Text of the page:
In many of the retirement plan excessive fee suits involving large plans, it is argued that the size of the plans’ portfolios gives them real bargaining power to negotiate lower fees for investments and administration.
A new lawsuit argues that a $9 million dollar plan also has the ability to negotiate for substantially lower fees than an individual would pay.
The primary argument in Damberg v. LaMettry’s Collision, Inc. is that LaMettry’s 401(k) plan used higher-priced retail class shares when lower-priced institutional class shares were available. The plaintiffs say plan fiduciaries breached their fiduciary duties under the Employee Retirement Income Security Act (ERISA) by selecting inappropriate and imprudent mutual fund classes for plan assets that exposed plan participants to excessive fees, even when lower-cost options were available for the same set of investments and when the plan could meet required minimum investment hurdles.
With the increase in retirement plan excessive fee suits and a wider range of arguments in those suits, this case is one example of how unpredictable it is what plan sponsors will be targeted.
The plaintiffs also accuse plan fiduciaries of failing to have or engage in a prudent process—or any process—for the consideration, evaluation, selection, and active monitoring for these funds or lower fee alternatives.
In addition to the excessive investment fees, the lawsuit argues that the 114-participant plan paid too much for other fees. Plaintiffs claim plan fiduciaries breached their fiduciary duty by selecting an unduly expensive structure for the 401(k) plan—a bundled recordkeeping and investment management structure.NEXT: Excessive fees due to bundled arrangement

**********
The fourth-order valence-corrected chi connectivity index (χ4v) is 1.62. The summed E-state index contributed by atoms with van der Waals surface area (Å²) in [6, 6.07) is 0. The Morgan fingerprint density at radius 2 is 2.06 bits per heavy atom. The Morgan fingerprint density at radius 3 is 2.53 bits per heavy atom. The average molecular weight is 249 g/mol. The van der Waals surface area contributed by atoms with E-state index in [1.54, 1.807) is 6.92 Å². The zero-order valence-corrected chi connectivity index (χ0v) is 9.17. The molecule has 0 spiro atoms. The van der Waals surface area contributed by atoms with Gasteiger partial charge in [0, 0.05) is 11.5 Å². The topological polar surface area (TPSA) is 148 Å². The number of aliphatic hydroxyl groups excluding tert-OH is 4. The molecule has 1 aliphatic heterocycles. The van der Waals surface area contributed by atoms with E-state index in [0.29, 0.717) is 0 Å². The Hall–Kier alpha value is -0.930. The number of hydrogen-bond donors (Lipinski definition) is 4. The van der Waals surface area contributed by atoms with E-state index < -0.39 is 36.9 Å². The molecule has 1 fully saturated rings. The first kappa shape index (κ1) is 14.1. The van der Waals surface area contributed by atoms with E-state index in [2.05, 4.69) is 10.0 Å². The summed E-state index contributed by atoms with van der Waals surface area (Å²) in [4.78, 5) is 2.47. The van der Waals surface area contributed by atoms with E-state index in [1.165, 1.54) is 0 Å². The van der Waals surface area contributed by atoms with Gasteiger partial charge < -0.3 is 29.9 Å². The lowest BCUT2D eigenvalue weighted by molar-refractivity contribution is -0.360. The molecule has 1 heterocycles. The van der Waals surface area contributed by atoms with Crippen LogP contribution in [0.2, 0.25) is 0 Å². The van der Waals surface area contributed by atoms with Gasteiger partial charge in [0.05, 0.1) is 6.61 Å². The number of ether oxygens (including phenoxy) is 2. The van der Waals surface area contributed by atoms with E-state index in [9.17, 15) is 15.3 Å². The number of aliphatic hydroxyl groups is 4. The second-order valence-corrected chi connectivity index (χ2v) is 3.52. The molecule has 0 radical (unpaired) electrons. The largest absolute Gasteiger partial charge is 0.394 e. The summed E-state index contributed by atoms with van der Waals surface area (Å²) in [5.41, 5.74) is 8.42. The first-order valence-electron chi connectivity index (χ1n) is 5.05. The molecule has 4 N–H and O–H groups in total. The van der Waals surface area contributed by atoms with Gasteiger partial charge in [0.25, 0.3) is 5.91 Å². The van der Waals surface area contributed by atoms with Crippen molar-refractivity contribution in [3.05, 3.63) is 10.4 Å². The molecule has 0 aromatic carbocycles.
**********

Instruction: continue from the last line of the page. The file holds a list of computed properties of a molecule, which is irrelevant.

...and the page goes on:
According to the complaint, Voya charged plan participants fees to offset sales and marketing expenses in addition to various support services. Voya charged plan participants two separate charges to administer this structure in addition to the previously mentioned investment fees: the Daily Asset Charge and the Voya Admin Fee. The charges were assessed as a percentage of plan assets daily and deducted from the participants monthly. When both fees are combined, the Total Daily Asset Charges (TDAC), the daily fees associated with administering the structure range from 0.00% up to 0.90%.
The lawsuit accuses plan fiduciaries of failing to conduct a request for proposals (RFP) for the structure to minimize expenses, failing to evaluate whether an unbundled or alternative fee structure was a better option, failing to conduct due diligence regarding whether the assessed fees were appropriate, and failing to actively monitor the selected structure’s fees and expenses.
The lawsuit contends that for retirement plans with more than 100 participants, a reasonable annual per capita fee paid by retirement plan participants should not exceed $18. It says plan fiduciaries allowed the plan to pay dramatically higher fees than reasonable throughout the statutory period. For example, in 2014, Voya received revenue from the plan for recordkeeping services that varied with participants’ investment choices and dollar amounts invested, and the total fees approximated 1.22% of plan assets, for a total of $113,000. “Despite a reasonable per-capita fee for these services being no more than $18 for a plan of this size in terms of total participants, the plan paid almost $886, or 4,900% higher than a reasonable fee for these services,” the complaint says.
Plaintiffs allege plan fiduciaries had a flawed process—or no process at all—for soliciting competitive bids, evaluating proposals with respect to services offered and reasonableness of fees for those services, actively monitoring the reasonableness of fees assessed to plan participants, and choosing a service-provider on a periodic, competitive basis.
The complaint is here.
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